“It shows a museum has taken interest in your work,” he said.
For Amy Greenan, an artist who lives in Niagara Falls, it meant even securing an exhibit France.
Greenan said she was encouraged by Mead to apply for her 2009 TopSpin exhibit shortly after she finished graduate school.
“It just really gave me a lot of confidence,” she said of the experience. “It certainly made my work and my name more visible to the community at large and it looks great on a resume to have a a solo exhibit.”
She credits the half-dozen solo or two-person shows she’s had since then to being featured by TopSpin. She’s also sold numerous paintings to museums, individual collectors and even First Niagara bank is currently working on securing a large piece to hang in its downtown headquarters.
Greenan said it’s been a lifelong dream of hers to be an artist, and says “I feel completely comfortable calling myself a professional artist,” due to her success.
Greenan, who works mostly in acrylic, currently focuses on painting abandoned or dilapidated buildings. Mead, though, owns a piece from when she was mostly doing portraiture. Her self-portrait, “Study for Lady Godiva’s Operation,” is on display as part of the Carnegie exhibit.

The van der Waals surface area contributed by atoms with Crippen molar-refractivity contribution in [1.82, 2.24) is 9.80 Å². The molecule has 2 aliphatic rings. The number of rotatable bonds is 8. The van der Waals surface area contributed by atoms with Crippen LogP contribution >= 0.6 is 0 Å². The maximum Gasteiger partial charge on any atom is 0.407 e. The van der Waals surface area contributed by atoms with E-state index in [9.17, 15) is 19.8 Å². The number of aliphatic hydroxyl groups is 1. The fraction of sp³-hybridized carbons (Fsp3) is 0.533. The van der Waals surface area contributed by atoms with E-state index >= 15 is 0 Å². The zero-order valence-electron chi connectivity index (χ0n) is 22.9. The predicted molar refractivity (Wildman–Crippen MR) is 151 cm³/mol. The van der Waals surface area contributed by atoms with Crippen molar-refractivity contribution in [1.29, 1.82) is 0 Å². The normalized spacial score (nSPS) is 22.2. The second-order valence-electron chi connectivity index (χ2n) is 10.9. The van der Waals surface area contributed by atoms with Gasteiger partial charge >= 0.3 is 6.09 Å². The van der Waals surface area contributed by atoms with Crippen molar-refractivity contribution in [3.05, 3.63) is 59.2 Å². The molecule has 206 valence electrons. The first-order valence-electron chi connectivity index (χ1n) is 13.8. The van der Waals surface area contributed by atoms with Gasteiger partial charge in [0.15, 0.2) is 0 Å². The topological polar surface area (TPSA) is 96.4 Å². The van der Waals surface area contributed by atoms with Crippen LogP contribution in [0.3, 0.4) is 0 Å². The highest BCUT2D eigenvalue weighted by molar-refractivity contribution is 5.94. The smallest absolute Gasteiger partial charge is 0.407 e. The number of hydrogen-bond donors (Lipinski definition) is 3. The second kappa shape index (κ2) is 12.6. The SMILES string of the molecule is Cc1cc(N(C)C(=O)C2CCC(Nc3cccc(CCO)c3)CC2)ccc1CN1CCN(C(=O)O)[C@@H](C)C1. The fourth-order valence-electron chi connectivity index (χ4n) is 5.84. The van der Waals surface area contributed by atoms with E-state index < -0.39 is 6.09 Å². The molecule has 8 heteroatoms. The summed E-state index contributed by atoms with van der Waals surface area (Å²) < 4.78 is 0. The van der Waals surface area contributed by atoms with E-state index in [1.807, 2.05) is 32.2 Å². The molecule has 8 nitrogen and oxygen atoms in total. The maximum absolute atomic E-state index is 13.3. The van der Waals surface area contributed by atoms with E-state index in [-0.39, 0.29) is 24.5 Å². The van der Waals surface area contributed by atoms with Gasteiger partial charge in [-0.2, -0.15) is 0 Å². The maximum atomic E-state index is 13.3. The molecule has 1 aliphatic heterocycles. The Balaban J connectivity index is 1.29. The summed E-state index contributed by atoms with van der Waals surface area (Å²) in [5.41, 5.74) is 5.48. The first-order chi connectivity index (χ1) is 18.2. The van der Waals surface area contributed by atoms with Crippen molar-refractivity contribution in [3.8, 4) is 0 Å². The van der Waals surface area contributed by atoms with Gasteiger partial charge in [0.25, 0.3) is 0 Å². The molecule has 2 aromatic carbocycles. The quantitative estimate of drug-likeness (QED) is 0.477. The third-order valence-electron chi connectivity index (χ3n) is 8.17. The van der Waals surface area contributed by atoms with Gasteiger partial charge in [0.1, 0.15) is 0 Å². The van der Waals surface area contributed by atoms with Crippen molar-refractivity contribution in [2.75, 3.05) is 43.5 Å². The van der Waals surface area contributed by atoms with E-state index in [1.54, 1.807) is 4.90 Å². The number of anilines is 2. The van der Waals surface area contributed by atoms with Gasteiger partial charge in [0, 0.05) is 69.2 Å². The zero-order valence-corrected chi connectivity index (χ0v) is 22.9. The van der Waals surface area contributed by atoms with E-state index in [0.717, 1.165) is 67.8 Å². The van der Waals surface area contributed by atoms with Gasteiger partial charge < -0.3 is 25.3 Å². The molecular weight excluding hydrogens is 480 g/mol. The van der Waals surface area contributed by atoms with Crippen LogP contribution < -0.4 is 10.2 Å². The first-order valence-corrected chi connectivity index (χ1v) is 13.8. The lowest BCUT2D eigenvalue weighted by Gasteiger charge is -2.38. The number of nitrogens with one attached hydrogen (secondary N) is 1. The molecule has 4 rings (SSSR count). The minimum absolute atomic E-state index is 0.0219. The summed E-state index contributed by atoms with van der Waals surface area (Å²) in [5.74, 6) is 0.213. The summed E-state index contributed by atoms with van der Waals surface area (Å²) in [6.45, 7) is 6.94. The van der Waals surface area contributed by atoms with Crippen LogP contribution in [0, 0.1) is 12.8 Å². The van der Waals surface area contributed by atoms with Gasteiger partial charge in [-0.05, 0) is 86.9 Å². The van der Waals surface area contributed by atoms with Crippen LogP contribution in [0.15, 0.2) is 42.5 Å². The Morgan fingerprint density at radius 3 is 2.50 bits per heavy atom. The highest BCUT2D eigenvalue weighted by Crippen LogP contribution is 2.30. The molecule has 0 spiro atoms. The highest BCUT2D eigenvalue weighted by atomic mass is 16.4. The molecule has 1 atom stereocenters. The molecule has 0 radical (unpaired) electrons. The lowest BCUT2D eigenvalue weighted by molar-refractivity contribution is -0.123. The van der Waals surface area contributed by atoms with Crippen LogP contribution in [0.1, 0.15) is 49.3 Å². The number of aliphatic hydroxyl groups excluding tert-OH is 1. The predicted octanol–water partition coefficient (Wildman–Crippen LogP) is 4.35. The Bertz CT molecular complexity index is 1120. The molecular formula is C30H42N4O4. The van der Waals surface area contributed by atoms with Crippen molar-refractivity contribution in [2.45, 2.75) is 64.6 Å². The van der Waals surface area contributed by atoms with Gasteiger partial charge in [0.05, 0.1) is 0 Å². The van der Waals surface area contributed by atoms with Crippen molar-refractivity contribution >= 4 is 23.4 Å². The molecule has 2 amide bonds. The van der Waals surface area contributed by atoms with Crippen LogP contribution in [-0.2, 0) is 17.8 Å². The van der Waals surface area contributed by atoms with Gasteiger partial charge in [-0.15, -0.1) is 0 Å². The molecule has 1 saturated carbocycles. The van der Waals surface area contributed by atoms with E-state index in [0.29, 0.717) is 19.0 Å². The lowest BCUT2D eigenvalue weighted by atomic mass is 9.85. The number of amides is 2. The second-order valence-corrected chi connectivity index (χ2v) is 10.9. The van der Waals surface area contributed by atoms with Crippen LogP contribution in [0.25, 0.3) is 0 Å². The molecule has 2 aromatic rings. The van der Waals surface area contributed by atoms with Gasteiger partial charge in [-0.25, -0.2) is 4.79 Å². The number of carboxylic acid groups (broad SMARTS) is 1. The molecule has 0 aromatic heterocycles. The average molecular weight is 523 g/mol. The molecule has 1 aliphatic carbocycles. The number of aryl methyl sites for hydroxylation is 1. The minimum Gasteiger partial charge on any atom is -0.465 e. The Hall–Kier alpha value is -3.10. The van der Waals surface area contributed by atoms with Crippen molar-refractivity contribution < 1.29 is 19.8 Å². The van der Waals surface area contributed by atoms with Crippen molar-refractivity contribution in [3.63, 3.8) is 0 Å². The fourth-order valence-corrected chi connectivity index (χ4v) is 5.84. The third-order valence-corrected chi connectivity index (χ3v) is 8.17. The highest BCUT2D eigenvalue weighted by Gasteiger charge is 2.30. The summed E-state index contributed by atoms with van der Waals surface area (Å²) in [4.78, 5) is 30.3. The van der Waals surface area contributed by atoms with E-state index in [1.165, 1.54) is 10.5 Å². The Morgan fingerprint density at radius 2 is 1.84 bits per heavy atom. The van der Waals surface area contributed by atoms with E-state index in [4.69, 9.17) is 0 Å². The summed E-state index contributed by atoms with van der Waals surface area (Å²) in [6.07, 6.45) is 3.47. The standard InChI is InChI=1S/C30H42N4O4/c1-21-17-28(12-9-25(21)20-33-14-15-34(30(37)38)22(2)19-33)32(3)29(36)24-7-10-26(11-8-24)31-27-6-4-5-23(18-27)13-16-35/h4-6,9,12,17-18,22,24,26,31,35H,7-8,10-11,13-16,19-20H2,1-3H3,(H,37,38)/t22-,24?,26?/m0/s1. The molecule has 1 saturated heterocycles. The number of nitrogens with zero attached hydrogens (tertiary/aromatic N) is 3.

She said she credits not only her TopSpin exhibit for her current success, but also says Mead deserves accolades for his involvement in the art community.
“He’s really sort of like a shepherd to new artists ... he’s really encouraging,” she said. “I really can’t give him enough credit for being a big part of the Buffalo and Niagara region art community.”
Running concurrently with Mead’s TopSpin-themed exhibit at the Carnegie is a recent-acquisitions exhibit in an adjoining gallery. Some 36 works he’s collected over the past year will be on view through Sept. 8.
The Castellani’s TopSpin 10-year retrospective will be on view through Feb. 17.
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